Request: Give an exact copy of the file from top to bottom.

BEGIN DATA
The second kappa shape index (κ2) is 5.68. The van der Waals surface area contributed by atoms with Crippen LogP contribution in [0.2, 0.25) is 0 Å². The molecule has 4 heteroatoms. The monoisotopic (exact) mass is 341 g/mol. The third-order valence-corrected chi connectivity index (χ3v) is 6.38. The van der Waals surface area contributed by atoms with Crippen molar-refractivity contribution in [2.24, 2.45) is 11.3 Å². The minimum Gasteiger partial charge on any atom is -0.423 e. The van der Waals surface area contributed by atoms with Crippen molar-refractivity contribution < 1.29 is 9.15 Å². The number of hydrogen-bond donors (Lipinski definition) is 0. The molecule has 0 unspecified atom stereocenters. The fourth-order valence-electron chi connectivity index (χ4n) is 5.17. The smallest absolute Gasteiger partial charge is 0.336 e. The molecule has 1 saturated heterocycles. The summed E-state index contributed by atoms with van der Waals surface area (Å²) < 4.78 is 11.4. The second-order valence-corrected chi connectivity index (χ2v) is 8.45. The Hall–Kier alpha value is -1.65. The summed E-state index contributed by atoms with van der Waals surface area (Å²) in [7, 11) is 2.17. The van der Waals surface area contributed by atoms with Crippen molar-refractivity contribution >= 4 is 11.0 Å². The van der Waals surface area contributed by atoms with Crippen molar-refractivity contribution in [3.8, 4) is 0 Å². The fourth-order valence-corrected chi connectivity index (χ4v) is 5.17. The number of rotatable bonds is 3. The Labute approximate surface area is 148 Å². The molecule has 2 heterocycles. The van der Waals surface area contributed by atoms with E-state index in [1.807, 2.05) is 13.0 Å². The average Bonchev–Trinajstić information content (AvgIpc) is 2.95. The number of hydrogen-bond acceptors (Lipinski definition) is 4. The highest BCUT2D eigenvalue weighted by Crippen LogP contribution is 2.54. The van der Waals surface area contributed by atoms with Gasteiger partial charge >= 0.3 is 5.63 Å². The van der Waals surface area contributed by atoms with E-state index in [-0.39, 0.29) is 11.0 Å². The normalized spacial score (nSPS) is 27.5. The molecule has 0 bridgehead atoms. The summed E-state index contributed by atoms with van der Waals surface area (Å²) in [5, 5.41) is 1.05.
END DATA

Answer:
The second kappa shape index (κ2) is 5.68. The van der Waals surface area contributed by atoms with Crippen LogP contribution in [0.2, 0.25) is 0 Å². The molecule has 4 heteroatoms. The monoisotopic (exact) mass is 341 g/mol. The third-order valence-corrected chi connectivity index (χ3v) is 6.38. The van der Waals surface area contributed by atoms with Crippen molar-refractivity contribution in [2.24, 2.45) is 11.3 Å². The minimum Gasteiger partial charge on any atom is -0.423 e. The van der Waals surface area contributed by atoms with Crippen molar-refractivity contribution < 1.29 is 9.15 Å². The number of hydrogen-bond donors (Lipinski definition) is 0. The molecule has 0 unspecified atom stereocenters. The fourth-order valence-electron chi connectivity index (χ4n) is 5.17. The smallest absolute Gasteiger partial charge is 0.336 e. The molecule has 1 saturated heterocycles. The summed E-state index contributed by atoms with van der Waals surface area (Å²) < 4.78 is 11.4. The second-order valence-corrected chi connectivity index (χ2v) is 8.45. The Hall–Kier alpha value is -1.65. The summed E-state index contributed by atoms with van der Waals surface area (Å²) in [7, 11) is 2.17. The van der Waals surface area contributed by atoms with Crippen molar-refractivity contribution >= 4 is 11.0 Å². The van der Waals surface area contributed by atoms with Crippen molar-refractivity contribution in [3.8, 4) is 0 Å². The fourth-order valence-corrected chi connectivity index (χ4v) is 5.17. The number of rotatable bonds is 3. The Labute approximate surface area is 148 Å². The molecule has 2 heterocycles. The van der Waals surface area contributed by atoms with E-state index in [1.807, 2.05) is 13.0 Å². The average Bonchev–Trinajstić information content (AvgIpc) is 2.95. The number of hydrogen-bond acceptors (Lipinski definition) is 4. The highest BCUT2D eigenvalue weighted by Crippen LogP contribution is 2.54. The van der Waals surface area contributed by atoms with Gasteiger partial charge >= 0.3 is 5.63 Å². The van der Waals surface area contributed by atoms with E-state index in [-0.39, 0.29) is 11.0 Å². The normalized spacial score (nSPS) is 27.5. The molecule has 0 bridgehead atoms. The summed E-state index contributed by atoms with van der Waals surface area (Å²) in [5, 5.41) is 1.05.